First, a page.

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Who likes oil subsidies? Nobody! Nobody but the oil companies, that is. But as we know, these subsidies, which American taxpayers annually spend billions of dollars on, are extremely difficult to kill. But 35 US congressmen and women are going to try: They've just drafted a motion to the so-called 'super committee' charged with reducing the deficit, asking it to remove $122 billion worth of oil subsidies from the federal budget. The coalition drafted a letter to the committee chairs Rep. Jeb Hensarling (R-TX) and Sen. Patty Murray (D-WA). From the letter (via Think Progress Green):
In the current budgetary environment, the United States can no longer afford to give away billions of dollars every year to corporations earning billions of dollars in profits and costing American taxpayers twice: at the pump and through the tax code. We urge the Joint Select Committee on Deficit Reduction to consider eliminating subsidies for fossil fuels as an excellent source of deficit reducing savings. According to a coalition of organizations, eliminating subsidies to the fossil fuels industry could reduce our national debt by up to $122 billion over ten years.$122 billion is a lot of cash to be directing towards some of the most profitable companies in the world. Can anyone think of anything that could use $122 billion more than Exxon or Chevron? I certainly can't. After all, our nation's infrastructure is in tip-top shape, it's not like we're in the middle of a foreclosure crisis or anything, everyone is employed, and we've already got more clean energy than we know what to do with!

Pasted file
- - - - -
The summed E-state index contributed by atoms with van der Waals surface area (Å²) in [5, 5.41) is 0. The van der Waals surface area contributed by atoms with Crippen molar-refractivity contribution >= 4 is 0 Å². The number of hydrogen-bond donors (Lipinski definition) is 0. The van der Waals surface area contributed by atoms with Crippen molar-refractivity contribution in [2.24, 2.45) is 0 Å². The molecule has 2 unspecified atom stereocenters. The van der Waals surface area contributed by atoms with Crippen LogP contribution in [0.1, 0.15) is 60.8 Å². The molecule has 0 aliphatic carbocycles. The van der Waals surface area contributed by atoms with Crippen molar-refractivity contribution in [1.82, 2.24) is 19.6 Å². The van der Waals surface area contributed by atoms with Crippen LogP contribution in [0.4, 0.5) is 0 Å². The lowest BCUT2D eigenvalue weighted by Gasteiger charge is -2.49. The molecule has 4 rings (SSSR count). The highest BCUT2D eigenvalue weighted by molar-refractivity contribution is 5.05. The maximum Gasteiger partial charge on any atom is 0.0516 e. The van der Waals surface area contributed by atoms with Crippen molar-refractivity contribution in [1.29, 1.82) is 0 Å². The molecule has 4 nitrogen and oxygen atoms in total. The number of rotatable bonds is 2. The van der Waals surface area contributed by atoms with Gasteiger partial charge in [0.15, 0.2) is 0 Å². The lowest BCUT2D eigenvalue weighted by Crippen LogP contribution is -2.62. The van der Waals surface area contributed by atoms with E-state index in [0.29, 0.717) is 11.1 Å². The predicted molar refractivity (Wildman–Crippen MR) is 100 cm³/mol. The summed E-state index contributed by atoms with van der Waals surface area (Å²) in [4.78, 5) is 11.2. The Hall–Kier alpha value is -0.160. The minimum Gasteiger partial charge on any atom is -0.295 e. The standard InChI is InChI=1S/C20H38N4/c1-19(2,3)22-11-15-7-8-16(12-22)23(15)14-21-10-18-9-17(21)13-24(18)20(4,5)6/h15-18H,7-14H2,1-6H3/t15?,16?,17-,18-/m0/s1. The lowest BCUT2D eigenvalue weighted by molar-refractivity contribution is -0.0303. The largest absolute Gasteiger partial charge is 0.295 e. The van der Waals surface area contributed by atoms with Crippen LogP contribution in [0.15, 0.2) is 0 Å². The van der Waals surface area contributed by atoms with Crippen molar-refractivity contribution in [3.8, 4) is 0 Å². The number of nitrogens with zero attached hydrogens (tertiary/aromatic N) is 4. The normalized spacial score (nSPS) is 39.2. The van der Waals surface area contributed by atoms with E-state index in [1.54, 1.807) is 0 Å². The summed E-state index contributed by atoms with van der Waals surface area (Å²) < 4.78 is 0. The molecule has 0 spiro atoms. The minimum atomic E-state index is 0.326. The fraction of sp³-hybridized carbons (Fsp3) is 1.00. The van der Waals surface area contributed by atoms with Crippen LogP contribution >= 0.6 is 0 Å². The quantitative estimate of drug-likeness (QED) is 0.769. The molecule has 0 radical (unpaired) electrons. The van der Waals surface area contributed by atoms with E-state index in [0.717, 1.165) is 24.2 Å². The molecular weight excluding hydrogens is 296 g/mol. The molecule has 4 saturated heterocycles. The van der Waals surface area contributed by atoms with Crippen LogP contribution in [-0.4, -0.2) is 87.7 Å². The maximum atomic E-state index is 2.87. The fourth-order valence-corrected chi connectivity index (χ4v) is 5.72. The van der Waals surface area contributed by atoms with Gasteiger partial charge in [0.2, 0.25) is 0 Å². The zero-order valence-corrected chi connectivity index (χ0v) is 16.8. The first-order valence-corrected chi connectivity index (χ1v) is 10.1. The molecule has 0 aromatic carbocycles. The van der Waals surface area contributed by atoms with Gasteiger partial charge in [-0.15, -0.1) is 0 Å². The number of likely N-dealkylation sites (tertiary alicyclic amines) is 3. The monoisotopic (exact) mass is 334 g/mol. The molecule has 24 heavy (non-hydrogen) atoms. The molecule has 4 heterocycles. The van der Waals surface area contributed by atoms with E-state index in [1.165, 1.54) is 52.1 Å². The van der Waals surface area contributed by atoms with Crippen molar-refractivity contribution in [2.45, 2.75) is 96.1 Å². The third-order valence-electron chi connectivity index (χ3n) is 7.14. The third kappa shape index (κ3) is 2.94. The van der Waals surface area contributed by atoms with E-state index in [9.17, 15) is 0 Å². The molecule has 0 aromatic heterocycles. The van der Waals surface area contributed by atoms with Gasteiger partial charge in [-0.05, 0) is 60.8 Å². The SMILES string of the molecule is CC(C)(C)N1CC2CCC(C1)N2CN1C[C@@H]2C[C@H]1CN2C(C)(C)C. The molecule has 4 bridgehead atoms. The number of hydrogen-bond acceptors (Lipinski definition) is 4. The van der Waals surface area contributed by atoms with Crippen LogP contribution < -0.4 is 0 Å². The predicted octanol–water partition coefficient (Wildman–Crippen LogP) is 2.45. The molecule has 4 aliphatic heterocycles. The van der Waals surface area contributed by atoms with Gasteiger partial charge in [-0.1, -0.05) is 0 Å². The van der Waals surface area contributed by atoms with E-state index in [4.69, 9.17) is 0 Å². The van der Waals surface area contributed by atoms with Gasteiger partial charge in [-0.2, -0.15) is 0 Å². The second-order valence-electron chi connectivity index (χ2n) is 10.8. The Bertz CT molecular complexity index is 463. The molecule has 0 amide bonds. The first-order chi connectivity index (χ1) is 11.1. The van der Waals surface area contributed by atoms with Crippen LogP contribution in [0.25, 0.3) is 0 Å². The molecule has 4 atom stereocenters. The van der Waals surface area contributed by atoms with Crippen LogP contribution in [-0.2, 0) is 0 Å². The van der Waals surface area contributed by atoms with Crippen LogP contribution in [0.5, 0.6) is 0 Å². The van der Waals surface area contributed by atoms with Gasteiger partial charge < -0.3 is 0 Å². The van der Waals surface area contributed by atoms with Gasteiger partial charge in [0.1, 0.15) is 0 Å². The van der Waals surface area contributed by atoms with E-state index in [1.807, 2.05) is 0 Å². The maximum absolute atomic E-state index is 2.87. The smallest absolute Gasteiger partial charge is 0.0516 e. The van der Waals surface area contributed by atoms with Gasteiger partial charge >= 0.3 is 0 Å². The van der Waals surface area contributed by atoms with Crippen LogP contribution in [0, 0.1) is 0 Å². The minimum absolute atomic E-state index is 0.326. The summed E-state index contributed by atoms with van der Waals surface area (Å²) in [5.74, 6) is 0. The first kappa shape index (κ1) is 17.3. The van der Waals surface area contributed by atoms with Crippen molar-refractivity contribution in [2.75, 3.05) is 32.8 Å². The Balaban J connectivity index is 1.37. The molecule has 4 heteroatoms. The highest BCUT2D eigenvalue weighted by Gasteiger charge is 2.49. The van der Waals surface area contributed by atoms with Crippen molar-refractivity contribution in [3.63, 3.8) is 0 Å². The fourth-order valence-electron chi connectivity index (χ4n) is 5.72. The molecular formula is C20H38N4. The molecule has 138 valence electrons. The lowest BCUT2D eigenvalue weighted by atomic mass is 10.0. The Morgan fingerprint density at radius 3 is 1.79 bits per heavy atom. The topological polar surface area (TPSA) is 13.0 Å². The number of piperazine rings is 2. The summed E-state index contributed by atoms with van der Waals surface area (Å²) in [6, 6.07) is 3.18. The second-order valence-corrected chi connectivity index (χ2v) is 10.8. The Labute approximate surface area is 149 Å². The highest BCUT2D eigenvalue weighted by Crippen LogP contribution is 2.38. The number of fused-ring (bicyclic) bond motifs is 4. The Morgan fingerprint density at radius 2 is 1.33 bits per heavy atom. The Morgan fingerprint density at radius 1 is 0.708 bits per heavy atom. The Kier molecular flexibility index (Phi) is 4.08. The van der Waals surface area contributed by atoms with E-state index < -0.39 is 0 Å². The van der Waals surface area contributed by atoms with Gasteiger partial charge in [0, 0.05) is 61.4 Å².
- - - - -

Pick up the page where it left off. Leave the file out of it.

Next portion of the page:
The absurdity of continuing to subsidize big oil highlights everything that's wrong with our politics -- the subsidies are highly unpopular, and a majority of Americans would gladly see them go. And any of the above mentioned projects could certainly use an influx of $122 billion in federal funding. But since oil companies hold so much sway in DC, politicians are willing to go to bat for them regardless -- just watch Mitch McConnell shamefully claim that removing the subsidies would be 'raising taxes' and therefore unfair for proof. It's yet another reason why the Occupy Wall Street movement is still gaining steam, and inspiring the green movement, too.